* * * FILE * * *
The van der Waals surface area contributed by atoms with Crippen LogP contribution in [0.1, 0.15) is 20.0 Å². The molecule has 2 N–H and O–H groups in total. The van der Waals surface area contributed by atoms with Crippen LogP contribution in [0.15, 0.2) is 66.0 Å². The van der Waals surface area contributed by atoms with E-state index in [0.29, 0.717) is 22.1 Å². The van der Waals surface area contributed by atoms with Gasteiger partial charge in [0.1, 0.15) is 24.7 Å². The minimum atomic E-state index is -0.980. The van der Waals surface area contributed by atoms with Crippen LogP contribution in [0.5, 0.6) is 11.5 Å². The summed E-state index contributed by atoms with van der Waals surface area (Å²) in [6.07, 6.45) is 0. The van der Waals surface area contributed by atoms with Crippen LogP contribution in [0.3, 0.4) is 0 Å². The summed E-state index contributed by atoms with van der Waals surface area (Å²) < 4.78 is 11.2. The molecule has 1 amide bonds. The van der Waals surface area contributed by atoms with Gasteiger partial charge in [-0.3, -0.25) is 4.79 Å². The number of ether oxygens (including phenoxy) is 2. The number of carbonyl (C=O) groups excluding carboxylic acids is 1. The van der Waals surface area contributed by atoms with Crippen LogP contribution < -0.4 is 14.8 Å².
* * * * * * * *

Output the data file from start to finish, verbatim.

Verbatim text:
The van der Waals surface area contributed by atoms with Crippen LogP contribution in [0.1, 0.15) is 20.0 Å². The molecule has 2 N–H and O–H groups in total. The van der Waals surface area contributed by atoms with Crippen LogP contribution in [0.15, 0.2) is 66.0 Å². The van der Waals surface area contributed by atoms with E-state index in [0.29, 0.717) is 22.1 Å². The van der Waals surface area contributed by atoms with Gasteiger partial charge in [0.1, 0.15) is 24.7 Å². The minimum atomic E-state index is -0.980. The van der Waals surface area contributed by atoms with Crippen LogP contribution in [0.5, 0.6) is 11.5 Å². The summed E-state index contributed by atoms with van der Waals surface area (Å²) in [6.07, 6.45) is 0. The van der Waals surface area contributed by atoms with Crippen LogP contribution in [0.3, 0.4) is 0 Å². The summed E-state index contributed by atoms with van der Waals surface area (Å²) < 4.78 is 11.2. The molecule has 1 amide bonds. The van der Waals surface area contributed by atoms with Gasteiger partial charge in [-0.3, -0.25) is 4.79 Å². The number of ether oxygens (including phenoxy) is 2. The number of carbonyl (C=O) groups excluding carboxylic acids is 1. The van der Waals surface area contributed by atoms with Crippen LogP contribution < -0.4 is 14.8 Å².